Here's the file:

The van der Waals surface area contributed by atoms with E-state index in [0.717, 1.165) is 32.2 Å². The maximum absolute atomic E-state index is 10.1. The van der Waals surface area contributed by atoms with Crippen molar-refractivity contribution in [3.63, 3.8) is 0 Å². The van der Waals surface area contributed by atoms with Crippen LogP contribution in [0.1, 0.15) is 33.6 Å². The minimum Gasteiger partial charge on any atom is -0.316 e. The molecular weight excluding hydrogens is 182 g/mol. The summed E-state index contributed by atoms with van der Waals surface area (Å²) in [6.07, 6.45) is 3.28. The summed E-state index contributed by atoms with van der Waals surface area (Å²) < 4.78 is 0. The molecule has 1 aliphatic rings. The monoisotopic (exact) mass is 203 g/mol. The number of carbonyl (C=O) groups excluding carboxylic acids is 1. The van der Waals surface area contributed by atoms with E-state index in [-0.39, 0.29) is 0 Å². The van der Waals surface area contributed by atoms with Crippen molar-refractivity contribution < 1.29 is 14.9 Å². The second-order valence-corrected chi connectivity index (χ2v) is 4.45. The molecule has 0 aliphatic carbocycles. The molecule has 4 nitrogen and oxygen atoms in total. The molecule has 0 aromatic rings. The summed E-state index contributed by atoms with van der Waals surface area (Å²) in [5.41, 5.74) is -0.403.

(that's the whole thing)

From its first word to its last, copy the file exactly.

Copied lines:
The van der Waals surface area contributed by atoms with E-state index in [0.717, 1.165) is 32.2 Å². The maximum absolute atomic E-state index is 10.1. The van der Waals surface area contributed by atoms with Crippen molar-refractivity contribution in [3.63, 3.8) is 0 Å². The van der Waals surface area contributed by atoms with Crippen LogP contribution in [0.1, 0.15) is 33.6 Å². The minimum Gasteiger partial charge on any atom is -0.316 e. The molecular weight excluding hydrogens is 182 g/mol. The summed E-state index contributed by atoms with van der Waals surface area (Å²) in [6.07, 6.45) is 3.28. The summed E-state index contributed by atoms with van der Waals surface area (Å²) < 4.78 is 0. The molecule has 1 aliphatic rings. The monoisotopic (exact) mass is 203 g/mol. The number of carbonyl (C=O) groups excluding carboxylic acids is 1. The van der Waals surface area contributed by atoms with E-state index in [-0.39, 0.29) is 0 Å². The van der Waals surface area contributed by atoms with Crippen molar-refractivity contribution < 1.29 is 14.9 Å². The second-order valence-corrected chi connectivity index (χ2v) is 4.45. The molecule has 0 aliphatic carbocycles. The molecule has 4 nitrogen and oxygen atoms in total. The molecule has 0 aromatic rings. The summed E-state index contributed by atoms with van der Waals surface area (Å²) in [5.41, 5.74) is -0.403.